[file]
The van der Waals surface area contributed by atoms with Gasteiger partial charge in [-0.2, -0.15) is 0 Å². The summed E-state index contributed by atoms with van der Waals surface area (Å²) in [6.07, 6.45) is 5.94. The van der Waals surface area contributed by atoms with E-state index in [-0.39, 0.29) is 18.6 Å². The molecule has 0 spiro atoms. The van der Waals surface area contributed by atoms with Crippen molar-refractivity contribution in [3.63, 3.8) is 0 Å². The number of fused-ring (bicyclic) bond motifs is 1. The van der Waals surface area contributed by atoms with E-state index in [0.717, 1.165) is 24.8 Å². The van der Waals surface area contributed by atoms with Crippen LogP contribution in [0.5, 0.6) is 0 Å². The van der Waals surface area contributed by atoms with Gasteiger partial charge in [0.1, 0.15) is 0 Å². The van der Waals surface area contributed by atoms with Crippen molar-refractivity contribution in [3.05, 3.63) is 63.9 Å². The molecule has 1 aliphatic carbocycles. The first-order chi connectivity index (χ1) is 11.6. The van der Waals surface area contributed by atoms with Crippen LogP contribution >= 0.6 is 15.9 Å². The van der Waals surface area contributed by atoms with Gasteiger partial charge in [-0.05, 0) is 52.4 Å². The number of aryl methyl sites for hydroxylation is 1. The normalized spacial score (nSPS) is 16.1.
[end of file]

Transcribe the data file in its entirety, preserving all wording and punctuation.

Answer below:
The van der Waals surface area contributed by atoms with Gasteiger partial charge in [-0.2, -0.15) is 0 Å². The summed E-state index contributed by atoms with van der Waals surface area (Å²) in [6.07, 6.45) is 5.94. The van der Waals surface area contributed by atoms with E-state index in [-0.39, 0.29) is 18.6 Å². The molecule has 0 spiro atoms. The van der Waals surface area contributed by atoms with Crippen molar-refractivity contribution in [3.63, 3.8) is 0 Å². The number of fused-ring (bicyclic) bond motifs is 1. The van der Waals surface area contributed by atoms with E-state index in [0.717, 1.165) is 24.8 Å². The van der Waals surface area contributed by atoms with Crippen LogP contribution in [0.5, 0.6) is 0 Å². The van der Waals surface area contributed by atoms with Gasteiger partial charge in [0.1, 0.15) is 0 Å². The van der Waals surface area contributed by atoms with Crippen molar-refractivity contribution in [3.05, 3.63) is 63.9 Å². The molecule has 1 aliphatic carbocycles. The first-order chi connectivity index (χ1) is 11.6. The van der Waals surface area contributed by atoms with Crippen LogP contribution >= 0.6 is 15.9 Å². The van der Waals surface area contributed by atoms with Gasteiger partial charge in [-0.05, 0) is 52.4 Å². The number of aryl methyl sites for hydroxylation is 1. The normalized spacial score (nSPS) is 16.1.